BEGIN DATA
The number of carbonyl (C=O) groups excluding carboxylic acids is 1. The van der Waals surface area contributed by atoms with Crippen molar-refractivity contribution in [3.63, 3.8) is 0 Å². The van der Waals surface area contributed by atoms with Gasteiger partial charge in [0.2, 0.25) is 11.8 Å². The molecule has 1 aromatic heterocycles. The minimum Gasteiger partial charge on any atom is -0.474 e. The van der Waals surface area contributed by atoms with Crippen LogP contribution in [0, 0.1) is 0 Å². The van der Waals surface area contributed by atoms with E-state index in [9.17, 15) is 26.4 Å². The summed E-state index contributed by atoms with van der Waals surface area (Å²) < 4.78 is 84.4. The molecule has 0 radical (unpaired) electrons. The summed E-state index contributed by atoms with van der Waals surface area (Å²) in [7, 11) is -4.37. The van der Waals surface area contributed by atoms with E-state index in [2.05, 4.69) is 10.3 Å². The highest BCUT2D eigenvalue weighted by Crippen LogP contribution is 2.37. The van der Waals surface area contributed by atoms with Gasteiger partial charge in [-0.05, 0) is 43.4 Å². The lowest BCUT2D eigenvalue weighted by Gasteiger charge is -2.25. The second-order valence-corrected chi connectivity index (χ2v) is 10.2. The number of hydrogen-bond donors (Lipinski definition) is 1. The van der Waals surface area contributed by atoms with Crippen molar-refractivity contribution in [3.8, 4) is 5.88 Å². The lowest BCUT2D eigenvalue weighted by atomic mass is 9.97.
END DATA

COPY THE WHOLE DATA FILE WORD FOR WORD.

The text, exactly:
The number of carbonyl (C=O) groups excluding carboxylic acids is 1. The van der Waals surface area contributed by atoms with Crippen molar-refractivity contribution in [3.63, 3.8) is 0 Å². The van der Waals surface area contributed by atoms with Gasteiger partial charge in [0.2, 0.25) is 11.8 Å². The molecule has 1 aromatic heterocycles. The minimum Gasteiger partial charge on any atom is -0.474 e. The van der Waals surface area contributed by atoms with Crippen LogP contribution in [0, 0.1) is 0 Å². The van der Waals surface area contributed by atoms with E-state index in [9.17, 15) is 26.4 Å². The summed E-state index contributed by atoms with van der Waals surface area (Å²) < 4.78 is 84.4. The molecule has 0 radical (unpaired) electrons. The summed E-state index contributed by atoms with van der Waals surface area (Å²) in [7, 11) is -4.37. The van der Waals surface area contributed by atoms with E-state index in [2.05, 4.69) is 10.3 Å². The highest BCUT2D eigenvalue weighted by Crippen LogP contribution is 2.37. The van der Waals surface area contributed by atoms with Gasteiger partial charge in [-0.05, 0) is 43.4 Å². The lowest BCUT2D eigenvalue weighted by Gasteiger charge is -2.25. The second-order valence-corrected chi connectivity index (χ2v) is 10.2. The number of hydrogen-bond donors (Lipinski definition) is 1. The van der Waals surface area contributed by atoms with Crippen molar-refractivity contribution in [3.8, 4) is 5.88 Å². The lowest BCUT2D eigenvalue weighted by atomic mass is 9.97.